No matter how often the stats about the impending wave of aging Baby Boomers are cited, it seems that senior living providers, policy makers, and even society as a whole have yet to heed them.
A session at the recent LeadingAge conference highlighted this fact, and the presenters’ message was clear: if you don’t do something now to shift your paradigm and focus on consumers’ needs and desires, among other things, you will miss out on a golden opportunity to not only thrive in the longevity economy but also stay true to your organization’s mission.
Mark Andrews, co-CEO of Irving, Texas-based Greystone Communities, led the session, which was aimed at identifying opportunities and challenges for providers while at the same time maintaining a margin that “enables long-term mission growth.” According to him, the current landscape of the industry is as follows:
- High growth curve and a demographic shift;
- A long economic recovery;
- A strong real estate market and improved household wealth;
- Low interest rates;
- Increasing competition;
- Evolving and changing customers;
- Aging CCRCs; and
- A growing number of providers.
Historically, Andrews noted, providers have had a paternalistic approach to their business model. “We knew what was best for the consumer and we would make it available when we thought they needed it.” With that, Andrews outlined some things that providers should do (and know) to ensure success going forward:
- Your business model needs to change to be more consumer-focused and resident-centered. The new model, Andrews explained, must wrap the continuum around seniors’ needs and offer services “when they think they need it,” versus the provider making that decision.
- Communities with lifestyles of engagement, purpose, and connectedness will thrive. In addition, you will have strong demand if you have the right product, right location, and the right approach to services.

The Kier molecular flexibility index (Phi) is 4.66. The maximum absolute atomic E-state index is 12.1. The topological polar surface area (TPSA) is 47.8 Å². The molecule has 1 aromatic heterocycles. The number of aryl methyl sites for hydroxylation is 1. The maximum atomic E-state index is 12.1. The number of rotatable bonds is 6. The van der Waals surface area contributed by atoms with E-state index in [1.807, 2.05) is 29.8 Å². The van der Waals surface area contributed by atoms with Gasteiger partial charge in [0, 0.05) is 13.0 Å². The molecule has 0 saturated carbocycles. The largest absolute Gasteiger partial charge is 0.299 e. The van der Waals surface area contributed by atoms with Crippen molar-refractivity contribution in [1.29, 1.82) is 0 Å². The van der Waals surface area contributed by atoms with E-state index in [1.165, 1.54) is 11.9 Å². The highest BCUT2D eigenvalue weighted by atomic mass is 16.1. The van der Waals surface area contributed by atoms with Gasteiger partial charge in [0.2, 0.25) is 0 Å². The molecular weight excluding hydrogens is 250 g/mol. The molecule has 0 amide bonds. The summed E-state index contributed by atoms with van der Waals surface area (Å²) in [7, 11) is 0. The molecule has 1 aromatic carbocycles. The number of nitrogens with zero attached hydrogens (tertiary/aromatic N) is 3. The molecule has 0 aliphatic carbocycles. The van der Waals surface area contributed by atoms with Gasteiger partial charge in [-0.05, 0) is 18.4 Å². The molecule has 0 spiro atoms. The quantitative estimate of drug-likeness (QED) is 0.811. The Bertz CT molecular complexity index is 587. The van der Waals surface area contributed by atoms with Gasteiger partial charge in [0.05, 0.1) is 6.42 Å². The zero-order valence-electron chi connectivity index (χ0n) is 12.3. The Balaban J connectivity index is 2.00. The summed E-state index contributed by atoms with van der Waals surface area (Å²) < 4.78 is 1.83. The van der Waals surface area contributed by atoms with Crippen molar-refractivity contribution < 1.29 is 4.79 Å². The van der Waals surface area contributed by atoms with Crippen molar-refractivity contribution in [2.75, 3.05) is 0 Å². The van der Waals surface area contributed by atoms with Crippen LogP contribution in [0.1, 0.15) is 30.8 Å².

- Services need to be priced in a way that suits the consumers’ economic circumstances. It will require a different mindset and the ability to serve the upcoming generation of seniors, who will want much more flexibility and programming than the current model offers.
- The labor pool will be a significant factor. Movement to a $15 minimum wage will affect providers’ ability to recruit and retain staff. “It will have a profound impact on the economics of senior living and your ability to afford it,” which will lead to some stress, said Andrews.
- Reinvest and remodel your aging physical plant. One-quarter of all CCRCs are between 20 and 35 years old and 22 percent are between 15 and 25 years old, while 12 percent are more than 35 years old. Knowledge is power in this case, Andrews noted: if your CCRC is relatively young, you will have an advantage over most CCRCs in the country.
- A large number of replacement independent living units will be required over the next 15 years. Between 175,000 and 200,000 additional incremental and replacement independent living units will be needed between now and 2030 to keep up with replacing aging physical plants as the demand for them grows.
- Competition is on the rise. A growing number of providers nationwide are investing in expansion and repositioning and/or growth. Behind this development are the following factors: more capital availability, aging communities, and growth in for-profit rentals in assisted living, memory care, and more.
Whatever your tax status, it’s a good idea to consider how you might strategize and reposition your community—time may not be on your side if you wait much longer.
If you want a focused approach, facilitated by experts in the senior living field and honest feedback, contact Quantum Age today.